REDgen is a community organization that was formed after several suicides in the area in the summer of 2013. The organization’s goal is raising money, providing resources on mental health and teen suicide and searching for methods to reduce stress, anxiety and depression.
“REDgen’s idea of building resilient teens, families and communities … involves a balanced life of hard work, school and recreation,” said Mike Matthias, Senior Counselor at UWM.
REDgen holds a variety of events about once every month. On August 16, REDgen held an interactive discussion called the Transition Years: Understanding the Vulnerability in Our Youth. This seminar, hosted by psychiatrist Barbara Hale-Richlen, discussed the transitioning times in a child’s life that can expose them to different mental health issues. This event allowed parents to talk about their own experiences and ask experts their pressing questions.
A REDgen book club was held on August 24, discussing the book Letting Go with Love and Confidence by Kenneth Ginsburg. The book addresses when and how parents should deal with a variety of situations in their adolescent child’s life.
“This book draws on the latest findings on adolescent behavior and parenting, including my own research on teens,” Ginsburg said.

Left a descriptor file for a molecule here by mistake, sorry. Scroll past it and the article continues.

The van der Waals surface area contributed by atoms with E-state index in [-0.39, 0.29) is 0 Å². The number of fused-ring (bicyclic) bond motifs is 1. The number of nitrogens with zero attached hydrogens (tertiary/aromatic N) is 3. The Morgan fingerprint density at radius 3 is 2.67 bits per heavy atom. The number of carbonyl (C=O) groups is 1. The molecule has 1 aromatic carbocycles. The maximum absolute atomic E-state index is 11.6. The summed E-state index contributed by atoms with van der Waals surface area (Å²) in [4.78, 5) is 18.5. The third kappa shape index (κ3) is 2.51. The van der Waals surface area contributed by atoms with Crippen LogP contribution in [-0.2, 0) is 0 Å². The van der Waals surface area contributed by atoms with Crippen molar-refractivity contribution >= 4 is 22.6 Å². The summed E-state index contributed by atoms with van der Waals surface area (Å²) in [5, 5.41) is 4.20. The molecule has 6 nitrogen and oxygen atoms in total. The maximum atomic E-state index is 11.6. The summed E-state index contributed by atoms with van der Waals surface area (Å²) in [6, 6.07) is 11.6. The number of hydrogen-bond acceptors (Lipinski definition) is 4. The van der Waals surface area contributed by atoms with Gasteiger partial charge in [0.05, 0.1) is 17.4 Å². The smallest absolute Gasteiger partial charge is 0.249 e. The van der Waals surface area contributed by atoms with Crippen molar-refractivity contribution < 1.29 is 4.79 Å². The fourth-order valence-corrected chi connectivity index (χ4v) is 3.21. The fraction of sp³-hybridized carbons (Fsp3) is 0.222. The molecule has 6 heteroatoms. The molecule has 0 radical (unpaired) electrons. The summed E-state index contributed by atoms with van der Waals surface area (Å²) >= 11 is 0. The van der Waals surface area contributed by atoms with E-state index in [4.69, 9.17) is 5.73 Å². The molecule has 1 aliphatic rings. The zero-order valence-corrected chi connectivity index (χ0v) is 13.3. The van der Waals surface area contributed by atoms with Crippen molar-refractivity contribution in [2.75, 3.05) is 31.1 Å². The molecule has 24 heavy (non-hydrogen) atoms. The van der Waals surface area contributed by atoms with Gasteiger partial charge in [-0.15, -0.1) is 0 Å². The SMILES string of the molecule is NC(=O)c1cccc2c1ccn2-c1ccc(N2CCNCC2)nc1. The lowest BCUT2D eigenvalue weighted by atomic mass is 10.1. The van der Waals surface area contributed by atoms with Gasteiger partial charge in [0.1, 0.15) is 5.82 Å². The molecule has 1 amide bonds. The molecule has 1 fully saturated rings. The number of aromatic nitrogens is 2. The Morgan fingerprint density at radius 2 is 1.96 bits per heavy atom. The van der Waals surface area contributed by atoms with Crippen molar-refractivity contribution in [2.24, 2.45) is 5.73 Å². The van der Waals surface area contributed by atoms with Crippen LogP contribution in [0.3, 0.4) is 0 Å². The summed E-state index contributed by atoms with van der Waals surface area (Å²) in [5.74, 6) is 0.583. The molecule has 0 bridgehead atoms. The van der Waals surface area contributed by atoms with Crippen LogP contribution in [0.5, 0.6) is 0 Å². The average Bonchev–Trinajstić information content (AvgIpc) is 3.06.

On September 15, REDgen held a film screening of Race to Nowhere at Whitefish Bay High School. The film was about the pressure to succeed felt by today’s youth and followed students who were affected by stress. This caused students to experience anxiety, physical illness, and urge to cheat and not to get enough sleep. In extreme cases students developed eating disorders and eventually committed suicide.
“There is almost no correlation … between academic achievements and homework,” Race to Nowhere explained.
Along with the pressure to complete homework, the film said that students feel pressured to get into a good college. This causes many students to have tight schedule of schoolwork, AP and honors classes, sports, clubs and volunteering.
“Now, being a senior and having to do college applications … they expect you to do extracurricular and hard classes. They say they really want you to push yourself. I feel a lot of pressure from all these things I am expected to do,” said Shayna Moss, senior.
A panel of discussion followed the film, consisting of Dr. Michael Jorn, Shorewood Psychologist; Matthias; Connie Bennett, Senior Assistant Dean of Admissions at Marquette University; Bill Henkle, Whitefish Bay High School Principal; and Tawney Latona, Admissions Counselor at UWM. This panel explored possible solutions to this problem in schools in the area. One solution they discussed was encouraging g students to take the classes they think they will enjoy instead of taking the most difficult classes possible. Another thing the panel suggested to students was to research what their perspective college’s expectations are. The panel explained how these requirements are different depending on the school, and many colleges’ expectations may not be as high as the students had imagined.
The next REDgen event will be a seminar on Octover 22 at 7 p.m. Ginsberg will speak about Fostering Resilience: Building Resilience in Children and Teens at Nicolet High School.
by Madeline Wilson